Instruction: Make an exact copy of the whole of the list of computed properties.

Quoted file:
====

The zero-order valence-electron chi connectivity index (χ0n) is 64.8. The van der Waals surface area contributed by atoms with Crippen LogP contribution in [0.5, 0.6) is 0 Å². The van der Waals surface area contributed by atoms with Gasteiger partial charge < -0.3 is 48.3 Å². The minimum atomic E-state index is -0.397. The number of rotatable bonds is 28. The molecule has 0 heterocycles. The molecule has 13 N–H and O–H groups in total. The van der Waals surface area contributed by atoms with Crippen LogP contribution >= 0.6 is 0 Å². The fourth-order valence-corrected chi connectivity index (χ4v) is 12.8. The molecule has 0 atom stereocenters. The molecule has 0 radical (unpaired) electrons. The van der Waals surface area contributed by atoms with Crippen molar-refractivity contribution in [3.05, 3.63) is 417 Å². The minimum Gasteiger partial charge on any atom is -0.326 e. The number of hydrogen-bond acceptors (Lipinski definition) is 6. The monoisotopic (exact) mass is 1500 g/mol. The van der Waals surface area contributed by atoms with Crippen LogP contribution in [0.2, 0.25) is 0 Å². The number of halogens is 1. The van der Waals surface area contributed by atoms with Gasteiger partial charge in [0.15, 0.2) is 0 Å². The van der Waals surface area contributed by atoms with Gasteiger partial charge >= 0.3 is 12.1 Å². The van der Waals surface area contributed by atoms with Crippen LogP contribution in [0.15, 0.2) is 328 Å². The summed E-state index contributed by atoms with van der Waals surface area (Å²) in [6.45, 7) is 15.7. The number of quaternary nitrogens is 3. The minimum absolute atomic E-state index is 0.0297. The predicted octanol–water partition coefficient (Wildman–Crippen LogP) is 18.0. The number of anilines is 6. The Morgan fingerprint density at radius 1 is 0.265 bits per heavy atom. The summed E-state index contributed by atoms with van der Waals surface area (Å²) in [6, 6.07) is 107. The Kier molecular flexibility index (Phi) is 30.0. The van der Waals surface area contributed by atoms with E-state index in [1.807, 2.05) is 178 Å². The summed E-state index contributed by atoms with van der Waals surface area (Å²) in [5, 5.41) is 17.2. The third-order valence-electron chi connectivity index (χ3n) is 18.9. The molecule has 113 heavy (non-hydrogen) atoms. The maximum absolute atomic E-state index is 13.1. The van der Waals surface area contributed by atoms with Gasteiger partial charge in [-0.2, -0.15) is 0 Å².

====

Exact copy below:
The zero-order valence-electron chi connectivity index (χ0n) is 64.8. The van der Waals surface area contributed by atoms with Crippen LogP contribution in [0.5, 0.6) is 0 Å². The van der Waals surface area contributed by atoms with Gasteiger partial charge < -0.3 is 48.3 Å². The minimum atomic E-state index is -0.397. The number of rotatable bonds is 28. The molecule has 0 heterocycles. The molecule has 13 N–H and O–H groups in total. The van der Waals surface area contributed by atoms with Crippen LogP contribution >= 0.6 is 0 Å². The fourth-order valence-corrected chi connectivity index (χ4v) is 12.8. The molecule has 0 atom stereocenters. The molecule has 0 radical (unpaired) electrons. The van der Waals surface area contributed by atoms with Crippen molar-refractivity contribution in [3.05, 3.63) is 417 Å². The minimum Gasteiger partial charge on any atom is -0.326 e. The number of hydrogen-bond acceptors (Lipinski definition) is 6. The monoisotopic (exact) mass is 1500 g/mol. The van der Waals surface area contributed by atoms with Crippen LogP contribution in [0.2, 0.25) is 0 Å². The number of halogens is 1. The van der Waals surface area contributed by atoms with Gasteiger partial charge in [0.15, 0.2) is 0 Å². The van der Waals surface area contributed by atoms with Gasteiger partial charge >= 0.3 is 12.1 Å². The van der Waals surface area contributed by atoms with Crippen LogP contribution in [0.15, 0.2) is 328 Å². The summed E-state index contributed by atoms with van der Waals surface area (Å²) in [6.45, 7) is 15.7. The number of quaternary nitrogens is 3. The minimum absolute atomic E-state index is 0.0297. The predicted octanol–water partition coefficient (Wildman–Crippen LogP) is 18.0. The number of anilines is 6. The Morgan fingerprint density at radius 1 is 0.265 bits per heavy atom. The summed E-state index contributed by atoms with van der Waals surface area (Å²) in [6, 6.07) is 107. The Kier molecular flexibility index (Phi) is 30.0. The van der Waals surface area contributed by atoms with E-state index in [1.807, 2.05) is 178 Å². The summed E-state index contributed by atoms with van der Waals surface area (Å²) in [5, 5.41) is 17.2. The third-order valence-electron chi connectivity index (χ3n) is 18.9. The molecule has 113 heavy (non-hydrogen) atoms. The maximum absolute atomic E-state index is 13.1. The van der Waals surface area contributed by atoms with Gasteiger partial charge in [-0.2, -0.15) is 0 Å².